Steve McQueen. Charlotte, 2004. Photo courtesy of the artist, Marian Goodman Gallery, New York /Paris, and Thomas Dane Gallery, London.
CHICAGO, IL.- With the largest collection of work by the artist in the United States, the Art Institute of Chicago presents Steve McQueen, the first museum survey devoted to his career. Fourteen of McQueen’s works, including the never-before-seen End Credits (2012), is expansively presented in the Art Institute’s Regenstein Hall from October 21, 2012 through January 6, 2013, offering visitors a rare opportunity to immerse themselves in his captivating and incisive art. Co-organized with Schaulager Basel, the exhibition will be on view in Switzerland from March 1 through July 7, 2013.
One of today’s leading visual artists, McQueen combines formal and spatial explorations with a potent, and at times confrontational, political consciousness. His moving-image works take a tight focus on the world and explore a manifold of themes, including exoticism, relationships, and violence, all while combining and recombining the fundamental elements of the moving image: light and darkness, motion and stillness, inactivity and change. Equally important to McQueen are the conditions of viewing and the aesthetics of installation, which serve to construct an environment in which layers are stripped away, familiar icons and images are destabilized, and meaning is questioned. The result is a multifaceted and transformative relationship between the work and the viewer—watching a musician record a vocal performance, then, can become a journey to the edges of the singer’s consciousness.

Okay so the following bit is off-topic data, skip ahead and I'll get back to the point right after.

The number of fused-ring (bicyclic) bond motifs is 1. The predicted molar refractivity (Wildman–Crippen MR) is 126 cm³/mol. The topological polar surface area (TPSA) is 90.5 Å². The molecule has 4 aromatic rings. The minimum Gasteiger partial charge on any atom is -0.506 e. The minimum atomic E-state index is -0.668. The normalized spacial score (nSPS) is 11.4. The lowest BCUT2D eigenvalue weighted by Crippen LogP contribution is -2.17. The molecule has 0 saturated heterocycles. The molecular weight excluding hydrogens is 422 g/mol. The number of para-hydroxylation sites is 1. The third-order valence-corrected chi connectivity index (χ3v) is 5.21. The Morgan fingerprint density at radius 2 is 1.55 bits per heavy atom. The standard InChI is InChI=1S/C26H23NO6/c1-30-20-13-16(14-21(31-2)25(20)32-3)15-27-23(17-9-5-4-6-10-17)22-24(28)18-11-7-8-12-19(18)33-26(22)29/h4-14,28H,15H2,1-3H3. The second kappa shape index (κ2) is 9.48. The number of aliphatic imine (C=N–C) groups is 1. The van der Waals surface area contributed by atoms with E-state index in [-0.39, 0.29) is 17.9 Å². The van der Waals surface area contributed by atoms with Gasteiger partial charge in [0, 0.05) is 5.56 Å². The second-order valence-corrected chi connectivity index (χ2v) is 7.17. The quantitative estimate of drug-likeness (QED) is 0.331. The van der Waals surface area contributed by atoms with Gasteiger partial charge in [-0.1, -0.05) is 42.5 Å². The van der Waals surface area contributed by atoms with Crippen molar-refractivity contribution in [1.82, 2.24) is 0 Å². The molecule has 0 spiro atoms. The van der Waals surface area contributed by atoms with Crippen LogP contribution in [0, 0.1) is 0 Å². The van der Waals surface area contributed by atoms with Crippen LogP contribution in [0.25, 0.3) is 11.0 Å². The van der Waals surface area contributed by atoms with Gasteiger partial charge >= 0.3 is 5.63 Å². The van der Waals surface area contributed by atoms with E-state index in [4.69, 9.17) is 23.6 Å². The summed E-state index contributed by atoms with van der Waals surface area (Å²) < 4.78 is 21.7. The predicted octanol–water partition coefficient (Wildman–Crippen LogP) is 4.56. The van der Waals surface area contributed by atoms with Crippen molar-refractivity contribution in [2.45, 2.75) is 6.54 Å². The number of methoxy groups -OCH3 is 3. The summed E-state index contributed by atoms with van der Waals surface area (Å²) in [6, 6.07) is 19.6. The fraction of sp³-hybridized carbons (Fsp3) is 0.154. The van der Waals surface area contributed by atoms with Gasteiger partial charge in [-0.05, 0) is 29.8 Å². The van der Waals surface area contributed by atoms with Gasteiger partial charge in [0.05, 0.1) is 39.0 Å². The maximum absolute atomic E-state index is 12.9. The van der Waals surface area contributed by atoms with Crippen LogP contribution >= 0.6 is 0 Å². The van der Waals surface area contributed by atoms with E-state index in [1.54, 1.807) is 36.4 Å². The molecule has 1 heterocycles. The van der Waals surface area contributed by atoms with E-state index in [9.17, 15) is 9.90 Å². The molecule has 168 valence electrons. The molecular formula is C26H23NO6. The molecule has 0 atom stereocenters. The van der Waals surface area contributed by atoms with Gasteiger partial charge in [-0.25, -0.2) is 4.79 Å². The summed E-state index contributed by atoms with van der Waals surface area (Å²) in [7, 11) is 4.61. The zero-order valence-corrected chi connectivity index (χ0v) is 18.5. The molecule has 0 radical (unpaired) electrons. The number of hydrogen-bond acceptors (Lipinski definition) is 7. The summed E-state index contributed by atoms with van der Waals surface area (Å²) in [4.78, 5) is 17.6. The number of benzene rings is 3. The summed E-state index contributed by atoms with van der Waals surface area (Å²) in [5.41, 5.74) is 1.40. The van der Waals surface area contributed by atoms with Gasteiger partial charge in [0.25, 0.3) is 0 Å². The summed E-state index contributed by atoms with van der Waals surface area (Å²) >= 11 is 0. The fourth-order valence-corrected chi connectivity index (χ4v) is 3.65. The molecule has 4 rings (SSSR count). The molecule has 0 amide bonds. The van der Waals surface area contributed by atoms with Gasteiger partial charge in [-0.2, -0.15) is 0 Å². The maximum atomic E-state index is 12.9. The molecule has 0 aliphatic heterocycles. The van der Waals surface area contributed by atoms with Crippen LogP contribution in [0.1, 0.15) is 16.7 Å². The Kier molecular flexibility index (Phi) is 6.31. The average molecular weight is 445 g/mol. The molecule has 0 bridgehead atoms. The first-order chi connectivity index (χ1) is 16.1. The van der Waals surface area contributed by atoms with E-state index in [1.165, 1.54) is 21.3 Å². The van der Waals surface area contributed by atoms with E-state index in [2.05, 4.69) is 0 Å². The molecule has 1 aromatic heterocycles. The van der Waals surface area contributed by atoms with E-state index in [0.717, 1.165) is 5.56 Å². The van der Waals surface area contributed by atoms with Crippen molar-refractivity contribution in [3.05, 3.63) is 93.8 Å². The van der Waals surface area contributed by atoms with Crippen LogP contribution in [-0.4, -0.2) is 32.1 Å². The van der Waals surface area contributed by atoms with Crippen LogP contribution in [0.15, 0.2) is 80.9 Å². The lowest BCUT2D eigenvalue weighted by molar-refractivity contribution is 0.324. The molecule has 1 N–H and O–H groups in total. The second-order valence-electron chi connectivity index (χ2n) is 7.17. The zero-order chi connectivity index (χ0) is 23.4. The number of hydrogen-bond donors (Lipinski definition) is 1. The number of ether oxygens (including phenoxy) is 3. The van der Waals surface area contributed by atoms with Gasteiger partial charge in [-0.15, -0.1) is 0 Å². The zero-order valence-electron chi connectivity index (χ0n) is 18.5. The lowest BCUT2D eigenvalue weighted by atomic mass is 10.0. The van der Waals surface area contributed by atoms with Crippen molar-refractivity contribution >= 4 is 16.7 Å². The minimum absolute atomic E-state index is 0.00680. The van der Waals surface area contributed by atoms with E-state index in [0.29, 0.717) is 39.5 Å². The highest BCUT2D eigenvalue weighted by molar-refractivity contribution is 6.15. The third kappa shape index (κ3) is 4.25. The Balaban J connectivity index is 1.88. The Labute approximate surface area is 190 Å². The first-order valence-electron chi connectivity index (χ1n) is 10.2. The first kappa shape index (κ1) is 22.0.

Steve McQueen consists of 12 moving-image works as well as Mees, After Evening Dip, New Years Day, 2002 (2005), a photographic lightbox, and Queen and Country (2006), his installation created as an “official British war artist,” which has never before been seen outside the United Kingdom. The exhibition spans his career, from Bear (1993), which was completed while he was finishing his studies at Goldsmiths College in London, to End Credits, which will debut at the Art Institute to mark this first major solo exhibition. End Credits is a radical and sobering look at the legendary african american singer and social activist Paul Robeson (1898–1976). McQueen has envisioned the main structure of the work as one related to the conclusion of every feature film, the rolling credits. In End Credits, however, the back-story becomes the narrative, raising issues that are both historical and current.
Steven Rodney “Steve” McQueen CBE is a London-born artist and filmmaker. He is a winner of the Caméra d’Or at the Cannes Film Festival, a Turner Prize and BAFTA.